Defra has published a progress update for its Agricultural Transition Plan following the Secretary of State for Environment, Food and Rural Affairs George Eustice’s speech at the Cereals Event on Wednesday. This included the announcement that the Sustainable Farming Incentive payments for 2022 soil standards will be from £21-70/ha, 30% higher than the EU model. The final versions of the two soil standards will be published in November 2021.
The Environment Audit Committee published their report on ‘Biodiversity in the UK: bloom or bust?’ with recommendations to the Government who will have two months to respond. The committee states that a shadow target for soil health should be established urgently and a legally-binding target for soil health should be established as soon as monitoring data allows. The SSA have been helping Defra develop such a target in collaboration with UKCEH and the Environment Agency, and hope to be able to share more news on this in the coming months.
Two similar amendments (amendments 110 and 112) to the Environment Bill concerning soil were debated in the House of Lords on Wednesday. Both relate to the meaning of “natural environment” in the Bill, which as it stands does not include “soil”. Amendment 110 moved by the Earl of Caithness was withdrawn after debate and no decision was taken on it.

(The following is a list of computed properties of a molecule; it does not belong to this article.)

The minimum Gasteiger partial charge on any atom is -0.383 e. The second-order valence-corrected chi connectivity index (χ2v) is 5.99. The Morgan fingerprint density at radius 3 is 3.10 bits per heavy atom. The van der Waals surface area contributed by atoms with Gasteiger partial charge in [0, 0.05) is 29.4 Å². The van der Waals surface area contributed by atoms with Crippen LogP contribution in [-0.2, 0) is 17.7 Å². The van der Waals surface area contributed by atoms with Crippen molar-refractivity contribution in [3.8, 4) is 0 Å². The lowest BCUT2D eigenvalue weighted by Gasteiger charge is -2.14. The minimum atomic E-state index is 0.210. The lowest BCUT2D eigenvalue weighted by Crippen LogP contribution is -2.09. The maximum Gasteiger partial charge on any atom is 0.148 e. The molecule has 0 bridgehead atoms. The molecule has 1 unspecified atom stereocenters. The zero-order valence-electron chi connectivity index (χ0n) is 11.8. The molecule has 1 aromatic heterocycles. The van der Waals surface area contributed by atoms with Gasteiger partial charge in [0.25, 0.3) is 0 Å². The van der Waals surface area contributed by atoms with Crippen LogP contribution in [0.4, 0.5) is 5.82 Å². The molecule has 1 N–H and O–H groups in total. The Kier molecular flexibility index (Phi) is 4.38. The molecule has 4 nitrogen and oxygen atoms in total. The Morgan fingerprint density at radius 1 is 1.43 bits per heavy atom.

The UN has called on countries to meet the commitment to restore at least one billion hectares of degraded land in the next decade in a recent report ‘Becoming #GenerationRestoration: Ecosystem Restoration for People, Nature and Climate’. The report also suggests that every $1 invested in soil restoration creates up to $30 in economic benefits.
The New Economics Foundation has published a new report ‘Credit where Due’ on how to finance a just transition to agroecology in the aftermath of Brexit. They align with the recommendation of the Food, Farming and Countryside Commission calling for an agroecological development bank and urge Defra to ensure their Environmental Land Management scheme supports farmers in delivering positive outcomes such as increasing soil carbon.
Twenty seven environmental charities led by the Wildlife and Countryside Link have written to major retailers, challenging them to end the sale of peat-based compost ahead of global climate and nature talks this year.
British-American fashion model Arizona Muse has launched a new biodynamic farming charity called Dirt as she hopes to “make soil sexy”. The charity’s mission will be to promote biodynamic farming, taking a holistic approach to agriculture including nourishing the soil with compost and crop rotations.
New researchhas studied an array of soil erosion data in European Russia, concluding that soil erosion and river sediment load in the aforementioned region has significantly decreased throughout the post-Soviet period. The research shows there is a complex intertwining between negative socio-economic developments and environmental conditions.